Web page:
To make war is to sacrifice, and there can be few greater sacrifices than the loss of a child. So it was that, among the many gods slain in the Primordial War, one in particular most pained the Great Maker.
As with all Autochthon’s inventions dogma was created with a purpose, and like all such inventions in those days it was embodied by divinities, among them one named Aptra, called by him The Function of Orderly Inheritance. As the Maker envisioned it, dogma should be perfect and self sustaining, and Aptra was the mechanism that fulfilled that vision, ensuring orderly succession amongst the gods, so that no place in the hierarchy of divinities should ever remain vacant.
In their war for heaven however, the exalted would have need to slay these same powers, where they sided with the primordial foe, and their plans could not bear the possibility of an infinite, immediate succession of enemies taking their place. So, they petitioned their primordial ally to remove this cog from the machine of faith, and in so doing help to secure their victory.
With great reluctance, Autochthon acquiesced – the logic of their need was undeniable – but amongst all those who fell in that age of doom, there was no death that troubled him more. To remove the Function of Orderly Inheritance was to compromise the integrity of the system of divinity itself. To leave it vulnerable to a cascading failure of responsibility, where gods forsook their duties or fell to battle or intrigue, and lacking successors, left their vital tasks undone.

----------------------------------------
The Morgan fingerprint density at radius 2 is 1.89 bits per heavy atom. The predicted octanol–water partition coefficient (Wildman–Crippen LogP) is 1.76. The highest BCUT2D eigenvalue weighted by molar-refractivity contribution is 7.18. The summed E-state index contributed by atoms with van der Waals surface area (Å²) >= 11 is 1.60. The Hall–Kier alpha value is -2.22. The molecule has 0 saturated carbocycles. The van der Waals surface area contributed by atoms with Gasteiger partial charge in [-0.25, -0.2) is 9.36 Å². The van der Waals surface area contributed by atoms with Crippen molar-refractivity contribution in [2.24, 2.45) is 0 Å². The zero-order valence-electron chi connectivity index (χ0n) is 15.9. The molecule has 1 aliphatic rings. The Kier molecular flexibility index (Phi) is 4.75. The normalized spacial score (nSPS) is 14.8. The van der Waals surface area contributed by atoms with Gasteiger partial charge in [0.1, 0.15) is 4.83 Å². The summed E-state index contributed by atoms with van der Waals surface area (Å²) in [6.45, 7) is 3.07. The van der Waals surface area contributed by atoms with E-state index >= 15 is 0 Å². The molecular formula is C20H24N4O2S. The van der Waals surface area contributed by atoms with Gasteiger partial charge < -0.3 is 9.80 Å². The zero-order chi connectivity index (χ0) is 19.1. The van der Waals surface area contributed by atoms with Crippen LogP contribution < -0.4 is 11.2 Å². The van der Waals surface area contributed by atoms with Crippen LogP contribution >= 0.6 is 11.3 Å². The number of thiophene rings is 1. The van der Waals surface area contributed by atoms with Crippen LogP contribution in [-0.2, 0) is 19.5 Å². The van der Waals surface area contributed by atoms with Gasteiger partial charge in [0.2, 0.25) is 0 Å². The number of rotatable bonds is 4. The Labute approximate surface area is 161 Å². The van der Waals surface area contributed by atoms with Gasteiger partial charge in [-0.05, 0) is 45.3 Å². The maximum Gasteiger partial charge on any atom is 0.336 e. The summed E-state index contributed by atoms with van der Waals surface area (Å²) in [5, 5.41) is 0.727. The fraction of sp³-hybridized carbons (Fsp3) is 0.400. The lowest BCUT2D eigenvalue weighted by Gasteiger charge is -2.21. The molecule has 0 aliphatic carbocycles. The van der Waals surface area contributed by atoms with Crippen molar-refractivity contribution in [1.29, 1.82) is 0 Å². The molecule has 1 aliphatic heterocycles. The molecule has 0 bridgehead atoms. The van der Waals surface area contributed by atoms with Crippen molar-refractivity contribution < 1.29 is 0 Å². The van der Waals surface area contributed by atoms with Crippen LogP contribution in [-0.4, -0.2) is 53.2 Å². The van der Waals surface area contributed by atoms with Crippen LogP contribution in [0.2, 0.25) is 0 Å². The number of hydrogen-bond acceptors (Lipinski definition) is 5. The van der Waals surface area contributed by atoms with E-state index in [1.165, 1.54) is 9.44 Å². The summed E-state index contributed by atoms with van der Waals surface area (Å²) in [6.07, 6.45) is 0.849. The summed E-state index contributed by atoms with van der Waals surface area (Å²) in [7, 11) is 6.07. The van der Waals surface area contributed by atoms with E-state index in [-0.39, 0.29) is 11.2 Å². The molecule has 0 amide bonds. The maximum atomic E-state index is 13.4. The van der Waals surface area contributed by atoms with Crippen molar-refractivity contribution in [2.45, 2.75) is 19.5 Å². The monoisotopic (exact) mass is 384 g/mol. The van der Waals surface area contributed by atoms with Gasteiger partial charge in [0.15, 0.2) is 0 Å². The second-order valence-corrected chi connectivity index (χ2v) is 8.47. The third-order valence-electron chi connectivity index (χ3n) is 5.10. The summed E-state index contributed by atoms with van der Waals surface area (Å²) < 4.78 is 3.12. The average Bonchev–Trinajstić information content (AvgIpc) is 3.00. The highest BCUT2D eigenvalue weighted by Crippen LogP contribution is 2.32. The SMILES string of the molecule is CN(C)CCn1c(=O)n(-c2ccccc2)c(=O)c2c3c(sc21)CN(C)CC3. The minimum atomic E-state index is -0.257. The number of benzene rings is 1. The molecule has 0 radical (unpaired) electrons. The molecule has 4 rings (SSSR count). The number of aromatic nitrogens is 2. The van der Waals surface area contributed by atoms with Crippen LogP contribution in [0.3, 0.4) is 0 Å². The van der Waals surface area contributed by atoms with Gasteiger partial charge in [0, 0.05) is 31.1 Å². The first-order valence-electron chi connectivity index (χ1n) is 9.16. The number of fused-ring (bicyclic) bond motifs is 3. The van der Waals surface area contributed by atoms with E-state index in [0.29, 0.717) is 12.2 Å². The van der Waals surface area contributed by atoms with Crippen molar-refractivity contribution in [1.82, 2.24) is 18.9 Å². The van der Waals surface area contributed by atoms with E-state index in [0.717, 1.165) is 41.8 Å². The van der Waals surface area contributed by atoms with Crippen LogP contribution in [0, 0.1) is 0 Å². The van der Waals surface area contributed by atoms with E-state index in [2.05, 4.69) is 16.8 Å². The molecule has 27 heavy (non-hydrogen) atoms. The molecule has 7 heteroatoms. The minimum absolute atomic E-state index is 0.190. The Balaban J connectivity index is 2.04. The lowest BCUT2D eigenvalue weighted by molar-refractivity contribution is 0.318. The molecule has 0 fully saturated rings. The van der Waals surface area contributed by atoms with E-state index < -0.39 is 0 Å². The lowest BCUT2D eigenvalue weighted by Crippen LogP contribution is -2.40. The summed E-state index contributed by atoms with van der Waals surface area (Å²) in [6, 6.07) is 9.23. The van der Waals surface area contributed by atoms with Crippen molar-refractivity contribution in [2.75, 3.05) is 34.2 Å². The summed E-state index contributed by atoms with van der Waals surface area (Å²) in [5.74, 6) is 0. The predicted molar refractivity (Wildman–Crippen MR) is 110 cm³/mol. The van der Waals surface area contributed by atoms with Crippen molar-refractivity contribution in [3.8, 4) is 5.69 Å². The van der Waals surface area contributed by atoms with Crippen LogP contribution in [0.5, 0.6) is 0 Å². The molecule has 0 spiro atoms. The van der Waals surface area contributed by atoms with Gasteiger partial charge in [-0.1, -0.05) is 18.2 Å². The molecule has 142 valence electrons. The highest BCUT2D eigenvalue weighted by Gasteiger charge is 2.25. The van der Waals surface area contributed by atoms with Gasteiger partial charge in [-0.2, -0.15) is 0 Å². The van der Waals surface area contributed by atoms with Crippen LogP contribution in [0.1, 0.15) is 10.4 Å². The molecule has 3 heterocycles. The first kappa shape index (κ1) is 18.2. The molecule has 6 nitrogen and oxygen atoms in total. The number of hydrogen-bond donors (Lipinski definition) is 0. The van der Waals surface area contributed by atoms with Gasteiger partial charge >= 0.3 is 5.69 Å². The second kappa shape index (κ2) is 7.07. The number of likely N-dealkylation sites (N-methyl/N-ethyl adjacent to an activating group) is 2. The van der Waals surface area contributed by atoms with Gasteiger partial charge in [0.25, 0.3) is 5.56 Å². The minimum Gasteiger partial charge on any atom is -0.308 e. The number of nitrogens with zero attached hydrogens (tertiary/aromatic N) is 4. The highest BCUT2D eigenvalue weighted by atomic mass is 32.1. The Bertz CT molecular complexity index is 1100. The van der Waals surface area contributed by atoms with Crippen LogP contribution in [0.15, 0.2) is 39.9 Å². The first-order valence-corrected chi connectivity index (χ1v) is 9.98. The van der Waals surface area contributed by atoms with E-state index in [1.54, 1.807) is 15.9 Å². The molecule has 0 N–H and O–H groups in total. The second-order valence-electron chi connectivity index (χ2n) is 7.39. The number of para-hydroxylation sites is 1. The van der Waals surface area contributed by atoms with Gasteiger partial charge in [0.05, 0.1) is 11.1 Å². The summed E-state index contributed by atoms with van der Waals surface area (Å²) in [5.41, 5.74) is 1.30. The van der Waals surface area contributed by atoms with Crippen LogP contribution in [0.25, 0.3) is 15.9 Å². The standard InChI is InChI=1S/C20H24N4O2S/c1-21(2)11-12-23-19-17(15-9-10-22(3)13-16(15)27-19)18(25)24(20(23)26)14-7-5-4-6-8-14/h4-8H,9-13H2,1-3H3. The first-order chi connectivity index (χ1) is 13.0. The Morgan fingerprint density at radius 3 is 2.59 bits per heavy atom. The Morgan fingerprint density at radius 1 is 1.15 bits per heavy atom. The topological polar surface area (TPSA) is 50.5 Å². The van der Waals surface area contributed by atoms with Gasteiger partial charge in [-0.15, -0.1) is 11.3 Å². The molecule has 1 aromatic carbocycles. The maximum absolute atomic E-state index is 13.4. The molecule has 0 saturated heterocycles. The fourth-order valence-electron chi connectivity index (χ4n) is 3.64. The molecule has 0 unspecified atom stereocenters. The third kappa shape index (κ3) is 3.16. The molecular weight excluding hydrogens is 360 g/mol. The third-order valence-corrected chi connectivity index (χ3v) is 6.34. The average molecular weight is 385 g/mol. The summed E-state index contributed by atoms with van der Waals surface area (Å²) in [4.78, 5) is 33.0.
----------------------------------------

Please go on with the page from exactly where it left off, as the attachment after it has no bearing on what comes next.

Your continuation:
The odds of such a failure were remote. Supervised by the unswerving perfection of the Unconquered Sun, the order of divinity could be disrupted in such a way by only the most unlikely of circumstances – some event which could cause mighty Sol to forsake his own perfection – but the Maker calculated that the possibility did exist. In time, he would see this great fear realized, and it would play no small part in his departure from Creation, but in the moment, he chose to take a measured risk.
So, when the time came, the Great Maker went to his daughter and told her what he must do. He would not cast her down in violence, nor allow the falling star of her remains to feed the armories of the Sidereals. Aptra’s success was her undoing. She had served him too well in her role, and he could not countenance such a fate for her. So the great maker took her inside himself, dissolving her essence into his own, but promising her – and himself – that she would serve a greater purpose yet to come.
More than a thousand years later, when Autochthon prepared to leave the world, he created several great and hidden workings in the scattered corners of Creation. They would serves as his anchor to the realm, and his sensors within it, by which he would know when the time was right for his return. Aptra’s lingering consciousness formed the basis of the animating intelligence for one such manse, and the starmetal essence of her body was placed there, at her disposal, against any future need.
Now, such a need has arisen – essence corruption is rife in creation, and threatens the integrity of the Maker’s works – and so Aptra has forged from herself an agent, whom she hopes will be able to go forth into the world and set right what has been broken. She has named this alchemical champion in the spirit of the system of dogma she once served, Iterator of Ordained Practices.